Prison Inmate Trains Dog To Help Autistic Boy

Convicted Killer Trusted To Work Directly With 9-Year-Old Boy In Dog Training

In a rare teacher-student role, a state prison inmate is working directly with a 9-year-old boy with autism as he trains a dog to help the child.

Colorado prisoners have trained hundreds of dogs rescued from shelters as part of a work program that began in 2002.

Now convicted killer Christopher Vogt, an inmate at the Sterling Correctional Facility, is training one of the first dogs to meet the needs of a child with autism such as Zack Tucker of Colorado Springs, the Denver Post reported.

Vogt's dedication to animals and skill with people have earned him such trust in prison that he is allowed to interact directly with Zack as the two work together with the boy's new dog, Clyde, a chocolate Labrador, the newspaper reported.

To teach each animal how to respond to its future master, the Post said, Vogt takes on the roles of the people who will receive the service dogs he trains. He used a wheelchair to train a dog to help a disabled individual and pretended to be a boy with cerebral palsy and a victim of rape.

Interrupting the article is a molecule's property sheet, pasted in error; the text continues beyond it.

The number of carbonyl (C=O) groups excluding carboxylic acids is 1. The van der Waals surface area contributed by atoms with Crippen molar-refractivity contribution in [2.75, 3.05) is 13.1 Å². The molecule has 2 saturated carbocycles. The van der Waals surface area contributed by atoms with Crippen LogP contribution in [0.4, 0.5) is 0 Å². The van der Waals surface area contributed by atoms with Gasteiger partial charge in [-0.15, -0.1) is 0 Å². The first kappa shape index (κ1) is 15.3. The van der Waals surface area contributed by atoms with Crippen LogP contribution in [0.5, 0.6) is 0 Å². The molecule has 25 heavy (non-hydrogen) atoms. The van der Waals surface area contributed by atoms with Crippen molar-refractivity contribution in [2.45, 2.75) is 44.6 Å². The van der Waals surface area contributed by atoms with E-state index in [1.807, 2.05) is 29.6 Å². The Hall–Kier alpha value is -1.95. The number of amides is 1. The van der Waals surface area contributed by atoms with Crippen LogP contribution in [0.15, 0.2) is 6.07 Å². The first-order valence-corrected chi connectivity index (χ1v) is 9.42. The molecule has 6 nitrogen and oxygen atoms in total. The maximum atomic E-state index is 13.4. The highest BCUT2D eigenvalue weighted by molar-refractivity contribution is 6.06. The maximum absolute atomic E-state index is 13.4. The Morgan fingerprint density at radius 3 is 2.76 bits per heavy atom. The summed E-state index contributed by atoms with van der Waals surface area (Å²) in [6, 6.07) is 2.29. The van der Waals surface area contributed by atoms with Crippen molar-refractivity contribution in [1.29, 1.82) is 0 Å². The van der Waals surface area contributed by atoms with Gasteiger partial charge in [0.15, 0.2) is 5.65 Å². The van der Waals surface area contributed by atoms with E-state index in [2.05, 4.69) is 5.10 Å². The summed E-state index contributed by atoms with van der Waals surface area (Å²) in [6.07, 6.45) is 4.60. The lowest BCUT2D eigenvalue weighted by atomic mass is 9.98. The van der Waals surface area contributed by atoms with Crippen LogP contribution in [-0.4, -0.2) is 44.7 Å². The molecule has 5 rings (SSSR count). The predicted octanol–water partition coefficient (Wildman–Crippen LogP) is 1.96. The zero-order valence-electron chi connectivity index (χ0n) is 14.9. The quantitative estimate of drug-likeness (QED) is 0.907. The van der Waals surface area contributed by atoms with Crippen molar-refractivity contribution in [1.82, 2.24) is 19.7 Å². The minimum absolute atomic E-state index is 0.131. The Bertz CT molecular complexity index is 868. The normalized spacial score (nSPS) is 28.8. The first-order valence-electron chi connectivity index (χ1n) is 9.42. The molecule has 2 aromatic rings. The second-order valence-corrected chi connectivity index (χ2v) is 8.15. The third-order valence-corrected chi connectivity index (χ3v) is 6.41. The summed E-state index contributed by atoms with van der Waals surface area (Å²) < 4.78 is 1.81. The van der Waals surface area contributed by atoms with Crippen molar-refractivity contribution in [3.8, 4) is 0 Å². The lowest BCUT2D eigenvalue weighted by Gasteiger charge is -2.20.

Zack, who has Asperger's syndrome, a form of autism, easily gets confused and then breaks down in tears of frustration.

So, while training Clyde, Vogt would regularly put his hands to his face and cry just as he was told Zack does, the Post reported. He's taught Clyde that when Zack does it, Clyde is to interrupt him by nudging him in the face with his nose.

During a two-hour training session, Zack eagerly followed the soft-spoken Vogt's instructions and never seemed distracted, the newspaper reported.

Zack tightly gripped Clyde's leash in one hand and pointed with his index finger: "Clyde, sit."

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